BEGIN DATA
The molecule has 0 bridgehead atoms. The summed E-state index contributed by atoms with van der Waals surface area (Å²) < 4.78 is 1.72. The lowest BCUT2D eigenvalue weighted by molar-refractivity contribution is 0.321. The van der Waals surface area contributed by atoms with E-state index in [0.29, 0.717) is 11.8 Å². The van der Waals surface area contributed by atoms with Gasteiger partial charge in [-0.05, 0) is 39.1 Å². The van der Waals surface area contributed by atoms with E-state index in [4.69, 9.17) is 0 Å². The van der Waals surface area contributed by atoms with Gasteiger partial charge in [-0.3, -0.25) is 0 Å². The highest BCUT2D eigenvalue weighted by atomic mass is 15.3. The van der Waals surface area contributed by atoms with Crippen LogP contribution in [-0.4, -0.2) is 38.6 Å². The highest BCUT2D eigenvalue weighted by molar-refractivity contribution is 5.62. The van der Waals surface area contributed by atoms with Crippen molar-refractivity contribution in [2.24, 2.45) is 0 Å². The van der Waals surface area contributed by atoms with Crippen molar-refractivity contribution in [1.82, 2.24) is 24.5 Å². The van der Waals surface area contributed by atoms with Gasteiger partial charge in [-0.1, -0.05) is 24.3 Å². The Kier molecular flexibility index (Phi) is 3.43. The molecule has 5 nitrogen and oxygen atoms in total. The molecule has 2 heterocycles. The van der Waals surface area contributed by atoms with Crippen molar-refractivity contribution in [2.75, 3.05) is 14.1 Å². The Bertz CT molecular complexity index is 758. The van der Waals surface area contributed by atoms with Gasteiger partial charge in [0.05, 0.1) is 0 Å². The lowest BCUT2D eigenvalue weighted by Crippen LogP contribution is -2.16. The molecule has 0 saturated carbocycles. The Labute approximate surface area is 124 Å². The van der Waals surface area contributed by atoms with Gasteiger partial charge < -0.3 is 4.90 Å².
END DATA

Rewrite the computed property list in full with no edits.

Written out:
The molecule has 0 bridgehead atoms. The summed E-state index contributed by atoms with van der Waals surface area (Å²) < 4.78 is 1.72. The lowest BCUT2D eigenvalue weighted by molar-refractivity contribution is 0.321. The van der Waals surface area contributed by atoms with E-state index in [0.29, 0.717) is 11.8 Å². The van der Waals surface area contributed by atoms with Gasteiger partial charge in [-0.05, 0) is 39.1 Å². The van der Waals surface area contributed by atoms with E-state index in [4.69, 9.17) is 0 Å². The van der Waals surface area contributed by atoms with Gasteiger partial charge in [-0.3, -0.25) is 0 Å². The highest BCUT2D eigenvalue weighted by atomic mass is 15.3. The van der Waals surface area contributed by atoms with Crippen LogP contribution in [-0.4, -0.2) is 38.6 Å². The highest BCUT2D eigenvalue weighted by molar-refractivity contribution is 5.62. The van der Waals surface area contributed by atoms with Crippen molar-refractivity contribution in [2.24, 2.45) is 0 Å². The van der Waals surface area contributed by atoms with Crippen molar-refractivity contribution in [1.82, 2.24) is 24.5 Å². The van der Waals surface area contributed by atoms with Gasteiger partial charge in [-0.1, -0.05) is 24.3 Å². The Kier molecular flexibility index (Phi) is 3.43. The molecule has 5 nitrogen and oxygen atoms in total. The molecule has 2 heterocycles. The van der Waals surface area contributed by atoms with Crippen molar-refractivity contribution in [2.75, 3.05) is 14.1 Å². The Bertz CT molecular complexity index is 758. The van der Waals surface area contributed by atoms with Gasteiger partial charge in [0.05, 0.1) is 0 Å². The lowest BCUT2D eigenvalue weighted by Crippen LogP contribution is -2.16. The molecule has 0 saturated carbocycles. The Labute approximate surface area is 124 Å². The van der Waals surface area contributed by atoms with Gasteiger partial charge < -0.3 is 4.90 Å².